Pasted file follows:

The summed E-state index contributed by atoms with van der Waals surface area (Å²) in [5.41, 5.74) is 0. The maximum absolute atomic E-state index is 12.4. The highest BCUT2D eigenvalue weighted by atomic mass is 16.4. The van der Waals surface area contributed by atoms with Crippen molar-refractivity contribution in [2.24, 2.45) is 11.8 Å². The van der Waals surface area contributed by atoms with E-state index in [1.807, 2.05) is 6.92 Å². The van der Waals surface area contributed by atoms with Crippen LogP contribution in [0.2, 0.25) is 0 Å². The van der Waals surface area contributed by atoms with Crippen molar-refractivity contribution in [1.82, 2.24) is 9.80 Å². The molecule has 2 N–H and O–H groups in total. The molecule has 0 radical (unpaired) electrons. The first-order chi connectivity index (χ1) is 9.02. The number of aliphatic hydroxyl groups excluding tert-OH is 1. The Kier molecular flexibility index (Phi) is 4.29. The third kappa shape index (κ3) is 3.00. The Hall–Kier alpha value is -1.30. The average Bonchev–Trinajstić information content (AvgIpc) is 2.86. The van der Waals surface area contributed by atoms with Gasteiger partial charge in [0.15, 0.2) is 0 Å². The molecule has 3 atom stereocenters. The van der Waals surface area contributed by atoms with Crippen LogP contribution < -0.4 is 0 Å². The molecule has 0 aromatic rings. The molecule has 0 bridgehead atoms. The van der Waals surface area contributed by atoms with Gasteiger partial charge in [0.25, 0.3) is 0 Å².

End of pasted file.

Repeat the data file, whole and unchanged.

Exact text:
The summed E-state index contributed by atoms with van der Waals surface area (Å²) in [5.41, 5.74) is 0. The maximum absolute atomic E-state index is 12.4. The highest BCUT2D eigenvalue weighted by atomic mass is 16.4. The van der Waals surface area contributed by atoms with Crippen molar-refractivity contribution in [2.24, 2.45) is 11.8 Å². The van der Waals surface area contributed by atoms with E-state index in [1.807, 2.05) is 6.92 Å². The van der Waals surface area contributed by atoms with Crippen LogP contribution in [0.2, 0.25) is 0 Å². The van der Waals surface area contributed by atoms with Crippen molar-refractivity contribution in [1.82, 2.24) is 9.80 Å². The molecule has 2 N–H and O–H groups in total. The molecule has 0 radical (unpaired) electrons. The first-order chi connectivity index (χ1) is 9.02. The number of aliphatic hydroxyl groups excluding tert-OH is 1. The Kier molecular flexibility index (Phi) is 4.29. The third kappa shape index (κ3) is 3.00. The Hall–Kier alpha value is -1.30. The average Bonchev–Trinajstić information content (AvgIpc) is 2.86. The van der Waals surface area contributed by atoms with Gasteiger partial charge in [0.15, 0.2) is 0 Å². The molecule has 3 atom stereocenters. The van der Waals surface area contributed by atoms with Crippen LogP contribution < -0.4 is 0 Å². The molecule has 0 aromatic rings. The molecule has 0 bridgehead atoms. The van der Waals surface area contributed by atoms with Gasteiger partial charge in [0.25, 0.3) is 0 Å².